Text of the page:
One thing that has obviously been developing, ever since 1839, is photography; the sight of the first daguerreotype is presumed to have prompted Delaroche’s premature death notice. But instead of one killing the other, the two have become symbiotic, as Doig points out: ‘Photography has been used as a tool for painting for many years. It fed off painting and vice versa. But to me it’s more interesting when it’s not about simply copying, or making photorealism. You see so many people using the photographic world in painting, and I would say that 90 percent of the time it's so mundane. How do you transcend that?’

Doig’s own work is evidently related to photography, but in subtle and elusive ways. ‘The photograph is an aid really. If I relied totally on my own drawing, my work would be very, very slow and very, very stiff because I’d have to square up. Also, in a photograph, you can sometimes see body language, or a particular silhouette, but to see this in real life would be difficult because it's momentary… I’m sure at some time I probably have painted a whole scene from a photograph, but it’s very rare. At the moment I’m using just figures, or an element of a face.’

In the past, Doig has used elements from various sources, altered and amalgamated in complex ways. Gasthofzur Muldentalsperre (2000-02; Fig. 3) had as its starting-point an Edwardian postcard of the German pier in question, to which he added two figures – these were of Doig himself and a friend dressed in costumes from a production of Stravinsky’s Petrushka, which the artist had once worked on. These figures are the actors on stage, while the pier and the lake behind are the backdrop. But the picture is much more than a painted photo-collage; it is a complex metamorphosis of the images. Colour has also been applied to what was originally a monochrome view, but in quite unexpected ways. The stone of the pier is multicoloured in the manner of gemstones or fruit jellies; the sky is thickly sown with stars, but also mottled with yellow stains like those caused by damp and age; the waters of the lake, a deep midnight blue, are flecked with lights, as is the road in the foreground. In other words, the picture has become chromatically rich and enigmatic.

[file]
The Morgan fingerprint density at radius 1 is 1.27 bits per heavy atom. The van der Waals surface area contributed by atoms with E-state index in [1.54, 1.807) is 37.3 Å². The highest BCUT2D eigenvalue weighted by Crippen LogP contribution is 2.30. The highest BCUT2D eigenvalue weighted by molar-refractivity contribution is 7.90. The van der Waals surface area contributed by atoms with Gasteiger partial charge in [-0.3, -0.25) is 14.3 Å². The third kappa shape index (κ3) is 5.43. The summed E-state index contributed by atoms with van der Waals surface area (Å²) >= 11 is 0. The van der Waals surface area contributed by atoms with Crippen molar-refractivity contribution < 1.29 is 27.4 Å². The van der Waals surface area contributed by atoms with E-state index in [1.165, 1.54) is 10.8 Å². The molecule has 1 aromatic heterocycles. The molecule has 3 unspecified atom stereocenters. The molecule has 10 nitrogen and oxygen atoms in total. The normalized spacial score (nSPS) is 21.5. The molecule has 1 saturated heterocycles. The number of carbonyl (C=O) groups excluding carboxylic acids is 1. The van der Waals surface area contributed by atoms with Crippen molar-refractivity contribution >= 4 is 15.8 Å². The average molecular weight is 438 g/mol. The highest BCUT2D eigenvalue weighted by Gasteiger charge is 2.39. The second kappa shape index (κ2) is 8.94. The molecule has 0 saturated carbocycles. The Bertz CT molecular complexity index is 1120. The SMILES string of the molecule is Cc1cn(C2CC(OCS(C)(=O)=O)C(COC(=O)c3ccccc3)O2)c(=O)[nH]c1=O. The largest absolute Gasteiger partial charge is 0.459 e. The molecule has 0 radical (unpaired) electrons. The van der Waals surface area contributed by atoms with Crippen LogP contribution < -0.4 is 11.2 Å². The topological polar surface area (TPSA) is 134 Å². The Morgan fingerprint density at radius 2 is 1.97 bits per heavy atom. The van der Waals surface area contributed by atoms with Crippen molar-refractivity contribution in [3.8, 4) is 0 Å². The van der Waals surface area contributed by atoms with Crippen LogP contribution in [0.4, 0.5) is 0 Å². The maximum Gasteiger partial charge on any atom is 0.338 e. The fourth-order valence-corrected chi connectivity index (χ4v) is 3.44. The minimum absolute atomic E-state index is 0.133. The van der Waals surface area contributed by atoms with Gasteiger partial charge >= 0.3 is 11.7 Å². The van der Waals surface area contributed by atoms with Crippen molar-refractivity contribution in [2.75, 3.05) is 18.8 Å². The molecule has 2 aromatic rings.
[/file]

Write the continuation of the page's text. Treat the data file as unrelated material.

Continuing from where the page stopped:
These hues, and indeed the whole process of transformation, are not programmatic but intuitive. Doig has said his pictures grow through a series of mistakes; you could also call them discoveries. ‘I'm sure some artists can mix their pots of pigment in the morning and plan it all, but with me it’s more: what colour shall I use next? You’ll see this strange brown next to indigo – mix the two together and there it is. That’s why it’s important the studio is active… One of the great pleasures of painting is learning about the material... Once the paint comes out of the tubes and starts being mixed in the studio – with many different pots and variations of colour – that’s how paintings are made really: from the coincidence of seeing one colour against the next.’